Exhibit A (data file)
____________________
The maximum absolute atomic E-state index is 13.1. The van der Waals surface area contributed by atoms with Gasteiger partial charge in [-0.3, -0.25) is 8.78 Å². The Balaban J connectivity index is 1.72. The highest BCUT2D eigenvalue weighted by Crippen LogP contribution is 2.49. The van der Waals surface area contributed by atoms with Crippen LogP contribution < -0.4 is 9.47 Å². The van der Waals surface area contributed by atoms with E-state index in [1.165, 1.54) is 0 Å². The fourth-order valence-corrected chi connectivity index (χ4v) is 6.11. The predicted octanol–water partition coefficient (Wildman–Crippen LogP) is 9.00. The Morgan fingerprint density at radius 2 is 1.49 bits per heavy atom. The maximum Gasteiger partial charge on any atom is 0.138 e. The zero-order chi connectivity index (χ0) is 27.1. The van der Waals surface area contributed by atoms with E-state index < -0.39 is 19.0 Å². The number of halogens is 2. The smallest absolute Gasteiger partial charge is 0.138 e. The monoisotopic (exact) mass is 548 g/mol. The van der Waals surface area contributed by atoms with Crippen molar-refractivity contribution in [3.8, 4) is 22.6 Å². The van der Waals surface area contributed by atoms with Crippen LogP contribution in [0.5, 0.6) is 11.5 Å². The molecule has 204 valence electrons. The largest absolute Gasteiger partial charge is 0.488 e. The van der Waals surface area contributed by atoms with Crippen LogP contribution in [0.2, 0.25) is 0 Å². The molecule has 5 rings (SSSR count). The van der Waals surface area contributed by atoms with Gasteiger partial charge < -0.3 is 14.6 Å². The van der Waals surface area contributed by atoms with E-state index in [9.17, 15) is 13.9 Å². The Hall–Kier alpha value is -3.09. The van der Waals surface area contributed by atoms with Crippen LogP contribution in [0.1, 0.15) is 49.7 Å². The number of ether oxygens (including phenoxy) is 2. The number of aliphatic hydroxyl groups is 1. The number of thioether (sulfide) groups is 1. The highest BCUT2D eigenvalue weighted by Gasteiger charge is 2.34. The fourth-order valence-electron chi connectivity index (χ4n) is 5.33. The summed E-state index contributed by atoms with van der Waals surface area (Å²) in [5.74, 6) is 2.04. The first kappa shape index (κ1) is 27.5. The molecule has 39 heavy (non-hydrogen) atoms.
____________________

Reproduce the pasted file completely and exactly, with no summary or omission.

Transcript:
The maximum absolute atomic E-state index is 13.1. The van der Waals surface area contributed by atoms with Gasteiger partial charge in [-0.3, -0.25) is 8.78 Å². The Balaban J connectivity index is 1.72. The highest BCUT2D eigenvalue weighted by Crippen LogP contribution is 2.49. The van der Waals surface area contributed by atoms with Crippen LogP contribution < -0.4 is 9.47 Å². The van der Waals surface area contributed by atoms with E-state index in [1.165, 1.54) is 0 Å². The fourth-order valence-corrected chi connectivity index (χ4v) is 6.11. The predicted octanol–water partition coefficient (Wildman–Crippen LogP) is 9.00. The Morgan fingerprint density at radius 2 is 1.49 bits per heavy atom. The maximum Gasteiger partial charge on any atom is 0.138 e. The zero-order chi connectivity index (χ0) is 27.1. The van der Waals surface area contributed by atoms with E-state index < -0.39 is 19.0 Å². The number of halogens is 2. The smallest absolute Gasteiger partial charge is 0.138 e. The monoisotopic (exact) mass is 548 g/mol. The van der Waals surface area contributed by atoms with Crippen molar-refractivity contribution in [3.8, 4) is 22.6 Å². The van der Waals surface area contributed by atoms with Crippen LogP contribution in [0.5, 0.6) is 11.5 Å². The molecule has 204 valence electrons. The largest absolute Gasteiger partial charge is 0.488 e. The van der Waals surface area contributed by atoms with Crippen LogP contribution in [0.2, 0.25) is 0 Å². The molecule has 5 rings (SSSR count). The van der Waals surface area contributed by atoms with Gasteiger partial charge < -0.3 is 14.6 Å². The van der Waals surface area contributed by atoms with E-state index in [9.17, 15) is 13.9 Å². The Hall–Kier alpha value is -3.09. The van der Waals surface area contributed by atoms with Crippen LogP contribution in [0.1, 0.15) is 49.7 Å². The number of ether oxygens (including phenoxy) is 2. The number of aliphatic hydroxyl groups is 1. The number of thioether (sulfide) groups is 1. The highest BCUT2D eigenvalue weighted by Gasteiger charge is 2.34. The fourth-order valence-electron chi connectivity index (χ4n) is 5.33. The summed E-state index contributed by atoms with van der Waals surface area (Å²) in [5.74, 6) is 2.04. The first kappa shape index (κ1) is 27.5. The molecule has 39 heavy (non-hydrogen) atoms.